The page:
Harshavardhana belonged to the Pushyabhuti dynasty, founded by Naravardhana close of the 5th or beginning of the 6th century A.D. It was only under the king of Thaneswar Prabhakarvardhana (father of Harshavardhana), the Pushyabhuti dynasty flourished and he assumed the title of Maharajadiraj. Harshavardhana succeeded the throne in 606 A.D in the age of sixteen after his elder brother Rajyavardhana was killed by Sasanka while going to suppress the kings of Gauda and Malawa. Harsha was also known as Sakalottarapathanatha. After ascending the throne he rescued his sister Rajyasri and moved towards Sasanka with an unsuccessful attempt.
In his second expedition, after the death of Sasanka, he conquered Magadha and Sasanka’s Empire. He established his capital at Kannauj. With a great army, Harshavardhana extended his kingdom from Punjab to northern Orissa and from Himalayas to the bank of Narmada. He also tried to extend his kingdom beyond Narmada but failed to do so. He faced a defeat at the hands of Pulakesin II, Chalukya king of Badami. The period of Harsha is well documented in Harshacharitra written by Banabhatta. The writings of Chinese scholar Hiuen-Tsang who visited Harsha’s court also provide the great detail about Harsha and India of Harsha’s time. After the death of Harshavardhana in 647 A.D. the Empire died with him.
The revenues of Harsha’s Empire were divided into four parts. The first part was spent on the king. The second part was spent on scholars. The third part was spent on public servants and the fourth part was spent on religious activities.
Socio-Economic and Cultural Setup:
According to Hiuen-Tsang who visited Harsha’s kingdom, there was an existence of caste system in Indian society. Also there was rise of several mixed and sub-castes. Hiuen-Tsang also mentions the existence of untouchables and outcastes. The position of women had also declined considerably during this period. Yet women were not regarded as inferior to men. In the religious field, the ascendancy of Brahmanism brought about the decline of Buddhism. Vaishnavism, Shaivism and Jainism were also practiced. Harsha was considered to be liberal and secular king. The chief source of revenue was the one-sixth produce of land. Few other taxes were imposed on ports, ferries etc. Return from royal lands, mines and tributes from vassals filled royal coffers were also the revenue sources.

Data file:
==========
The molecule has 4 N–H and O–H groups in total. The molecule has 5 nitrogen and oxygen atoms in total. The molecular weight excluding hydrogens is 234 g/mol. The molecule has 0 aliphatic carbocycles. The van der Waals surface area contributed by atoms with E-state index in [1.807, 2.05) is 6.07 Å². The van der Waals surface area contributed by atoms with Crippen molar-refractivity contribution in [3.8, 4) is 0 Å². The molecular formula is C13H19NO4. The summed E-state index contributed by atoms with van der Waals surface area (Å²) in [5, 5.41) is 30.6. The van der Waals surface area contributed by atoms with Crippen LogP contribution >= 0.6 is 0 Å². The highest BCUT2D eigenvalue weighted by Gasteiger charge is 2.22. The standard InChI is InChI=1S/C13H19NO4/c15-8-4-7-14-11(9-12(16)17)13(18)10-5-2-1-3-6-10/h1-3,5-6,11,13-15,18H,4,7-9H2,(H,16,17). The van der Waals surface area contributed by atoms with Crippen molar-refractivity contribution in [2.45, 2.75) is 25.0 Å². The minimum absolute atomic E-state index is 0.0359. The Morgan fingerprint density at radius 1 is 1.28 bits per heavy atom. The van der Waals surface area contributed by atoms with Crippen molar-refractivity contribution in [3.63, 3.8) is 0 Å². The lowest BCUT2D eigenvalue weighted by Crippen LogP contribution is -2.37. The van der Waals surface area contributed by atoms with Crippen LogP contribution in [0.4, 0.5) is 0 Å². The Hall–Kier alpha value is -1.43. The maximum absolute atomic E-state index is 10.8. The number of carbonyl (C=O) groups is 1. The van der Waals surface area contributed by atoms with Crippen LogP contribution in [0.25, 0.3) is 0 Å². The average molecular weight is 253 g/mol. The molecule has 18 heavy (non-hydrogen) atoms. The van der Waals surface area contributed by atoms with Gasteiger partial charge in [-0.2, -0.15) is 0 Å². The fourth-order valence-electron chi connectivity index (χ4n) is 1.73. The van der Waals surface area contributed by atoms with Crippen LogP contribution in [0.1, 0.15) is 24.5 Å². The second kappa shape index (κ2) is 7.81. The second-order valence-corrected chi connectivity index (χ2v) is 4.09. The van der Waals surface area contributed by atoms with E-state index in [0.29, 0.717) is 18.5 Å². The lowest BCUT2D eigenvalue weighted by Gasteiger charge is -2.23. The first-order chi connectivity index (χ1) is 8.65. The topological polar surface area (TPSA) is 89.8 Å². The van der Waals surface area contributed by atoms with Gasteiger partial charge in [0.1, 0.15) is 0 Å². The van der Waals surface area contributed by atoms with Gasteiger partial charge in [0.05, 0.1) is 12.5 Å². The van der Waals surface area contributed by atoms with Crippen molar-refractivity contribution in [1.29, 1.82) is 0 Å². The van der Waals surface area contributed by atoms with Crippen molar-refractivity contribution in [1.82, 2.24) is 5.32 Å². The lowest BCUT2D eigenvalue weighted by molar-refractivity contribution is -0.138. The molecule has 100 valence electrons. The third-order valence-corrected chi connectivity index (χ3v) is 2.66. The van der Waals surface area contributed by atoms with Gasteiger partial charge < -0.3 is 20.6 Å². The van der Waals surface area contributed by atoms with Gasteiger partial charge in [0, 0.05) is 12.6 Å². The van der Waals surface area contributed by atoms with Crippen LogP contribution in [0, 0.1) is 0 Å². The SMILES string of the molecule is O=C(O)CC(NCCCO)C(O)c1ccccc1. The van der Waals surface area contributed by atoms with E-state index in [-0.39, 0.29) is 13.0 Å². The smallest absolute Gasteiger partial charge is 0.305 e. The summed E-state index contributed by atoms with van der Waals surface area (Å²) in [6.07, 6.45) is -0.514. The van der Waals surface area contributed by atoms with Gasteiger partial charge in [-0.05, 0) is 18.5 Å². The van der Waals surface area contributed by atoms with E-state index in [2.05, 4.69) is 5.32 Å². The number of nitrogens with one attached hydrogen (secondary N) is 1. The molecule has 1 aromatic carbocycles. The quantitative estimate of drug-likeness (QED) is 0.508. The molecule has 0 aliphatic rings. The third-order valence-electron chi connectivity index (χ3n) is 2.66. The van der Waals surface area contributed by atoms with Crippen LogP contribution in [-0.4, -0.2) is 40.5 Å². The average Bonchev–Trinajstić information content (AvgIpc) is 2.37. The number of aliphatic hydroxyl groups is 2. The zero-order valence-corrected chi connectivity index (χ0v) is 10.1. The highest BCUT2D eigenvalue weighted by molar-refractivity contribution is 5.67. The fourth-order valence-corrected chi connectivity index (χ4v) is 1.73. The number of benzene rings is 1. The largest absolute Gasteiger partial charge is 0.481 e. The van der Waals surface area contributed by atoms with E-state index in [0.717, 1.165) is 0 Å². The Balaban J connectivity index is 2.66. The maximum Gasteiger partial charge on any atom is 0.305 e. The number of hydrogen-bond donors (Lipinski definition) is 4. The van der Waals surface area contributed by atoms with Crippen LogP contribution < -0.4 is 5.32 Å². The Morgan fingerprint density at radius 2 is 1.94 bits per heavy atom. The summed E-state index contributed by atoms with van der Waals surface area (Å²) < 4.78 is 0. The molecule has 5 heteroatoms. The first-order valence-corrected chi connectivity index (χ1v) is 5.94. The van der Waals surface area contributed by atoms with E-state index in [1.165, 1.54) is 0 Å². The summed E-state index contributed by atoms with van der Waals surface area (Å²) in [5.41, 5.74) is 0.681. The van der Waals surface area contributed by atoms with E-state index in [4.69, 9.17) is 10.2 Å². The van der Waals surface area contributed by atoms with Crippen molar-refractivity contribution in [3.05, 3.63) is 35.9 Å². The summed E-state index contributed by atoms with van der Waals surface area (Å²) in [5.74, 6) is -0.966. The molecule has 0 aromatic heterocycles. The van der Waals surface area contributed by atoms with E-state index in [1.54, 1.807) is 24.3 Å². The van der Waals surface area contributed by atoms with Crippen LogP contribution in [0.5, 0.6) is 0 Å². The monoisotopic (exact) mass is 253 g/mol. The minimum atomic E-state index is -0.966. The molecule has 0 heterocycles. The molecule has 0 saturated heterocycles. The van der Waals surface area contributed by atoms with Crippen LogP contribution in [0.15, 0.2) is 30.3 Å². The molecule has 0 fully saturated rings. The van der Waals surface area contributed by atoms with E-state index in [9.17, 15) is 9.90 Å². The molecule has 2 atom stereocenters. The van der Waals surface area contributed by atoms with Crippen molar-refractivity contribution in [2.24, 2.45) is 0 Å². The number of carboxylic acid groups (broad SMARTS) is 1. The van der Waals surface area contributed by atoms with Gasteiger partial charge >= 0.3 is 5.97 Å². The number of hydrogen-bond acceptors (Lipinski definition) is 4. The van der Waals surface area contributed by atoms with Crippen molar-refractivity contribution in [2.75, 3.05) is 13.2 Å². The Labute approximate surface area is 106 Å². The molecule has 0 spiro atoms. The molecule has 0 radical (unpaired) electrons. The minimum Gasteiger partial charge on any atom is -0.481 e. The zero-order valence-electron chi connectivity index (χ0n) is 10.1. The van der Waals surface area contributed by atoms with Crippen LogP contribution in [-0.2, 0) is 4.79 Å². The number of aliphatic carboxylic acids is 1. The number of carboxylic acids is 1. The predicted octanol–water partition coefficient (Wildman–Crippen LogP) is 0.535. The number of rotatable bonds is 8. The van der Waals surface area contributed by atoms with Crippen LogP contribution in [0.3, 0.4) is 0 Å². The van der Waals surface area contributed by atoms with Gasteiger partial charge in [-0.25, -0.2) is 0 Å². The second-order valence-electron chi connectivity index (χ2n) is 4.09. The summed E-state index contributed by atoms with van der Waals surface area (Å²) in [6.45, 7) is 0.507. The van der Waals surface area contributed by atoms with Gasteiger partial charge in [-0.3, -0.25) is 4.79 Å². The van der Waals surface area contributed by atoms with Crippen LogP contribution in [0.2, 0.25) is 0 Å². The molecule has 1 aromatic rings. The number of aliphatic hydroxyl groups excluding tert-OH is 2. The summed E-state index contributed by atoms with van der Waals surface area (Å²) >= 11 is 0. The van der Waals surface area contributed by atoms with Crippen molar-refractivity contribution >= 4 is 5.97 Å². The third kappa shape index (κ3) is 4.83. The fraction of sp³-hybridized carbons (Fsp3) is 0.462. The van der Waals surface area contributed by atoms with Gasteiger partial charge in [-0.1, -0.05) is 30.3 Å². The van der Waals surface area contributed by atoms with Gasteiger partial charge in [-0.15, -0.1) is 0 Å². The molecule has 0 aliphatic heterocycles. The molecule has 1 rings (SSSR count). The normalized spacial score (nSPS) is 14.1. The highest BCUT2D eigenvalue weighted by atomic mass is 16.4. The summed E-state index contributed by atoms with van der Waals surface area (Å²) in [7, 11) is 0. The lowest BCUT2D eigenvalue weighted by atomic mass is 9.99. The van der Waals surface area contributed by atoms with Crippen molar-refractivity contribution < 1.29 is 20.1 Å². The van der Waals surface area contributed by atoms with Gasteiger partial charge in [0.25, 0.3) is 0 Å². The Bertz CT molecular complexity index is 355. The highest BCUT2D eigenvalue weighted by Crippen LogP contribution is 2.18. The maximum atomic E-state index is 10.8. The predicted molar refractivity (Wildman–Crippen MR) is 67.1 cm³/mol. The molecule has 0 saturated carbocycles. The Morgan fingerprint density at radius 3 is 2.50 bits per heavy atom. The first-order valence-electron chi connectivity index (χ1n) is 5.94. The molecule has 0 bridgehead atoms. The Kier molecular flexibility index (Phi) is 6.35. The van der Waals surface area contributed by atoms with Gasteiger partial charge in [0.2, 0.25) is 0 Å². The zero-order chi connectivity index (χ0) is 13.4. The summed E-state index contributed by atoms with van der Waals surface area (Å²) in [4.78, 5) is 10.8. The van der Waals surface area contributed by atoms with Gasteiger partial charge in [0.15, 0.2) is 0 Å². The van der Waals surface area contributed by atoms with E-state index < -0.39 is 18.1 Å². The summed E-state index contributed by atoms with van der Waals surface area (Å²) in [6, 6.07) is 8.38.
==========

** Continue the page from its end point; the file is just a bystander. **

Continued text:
There were two important personalities during the reign of Harshavardhana.
a) Banabhatta was a poet in Harsha’s court. He wrote ‘Harshacharita’ a biography of Harshavardhan with detailed account of the events leading upto his rise of power. It was written in Sanskrit language. He also wrote a drama called ‘Kadambri’.
b) Hiuen-Tsang a Chinese pilgrim visited Harsha’s court, wrote a book ‘Shi-Yu-Ki’ (the world of the west) after going back to China. Along with Harshavardhan Hiuen-Tsang in his book also praised two other kings- Narsimha Varman of Pallava dynasty and Pulkesin II of Chalukya dynasty. He came through central Asia via Afghanistan and went back through the same route. Hiuen-Tsang studied at Nalanda and later taught there only for nine years.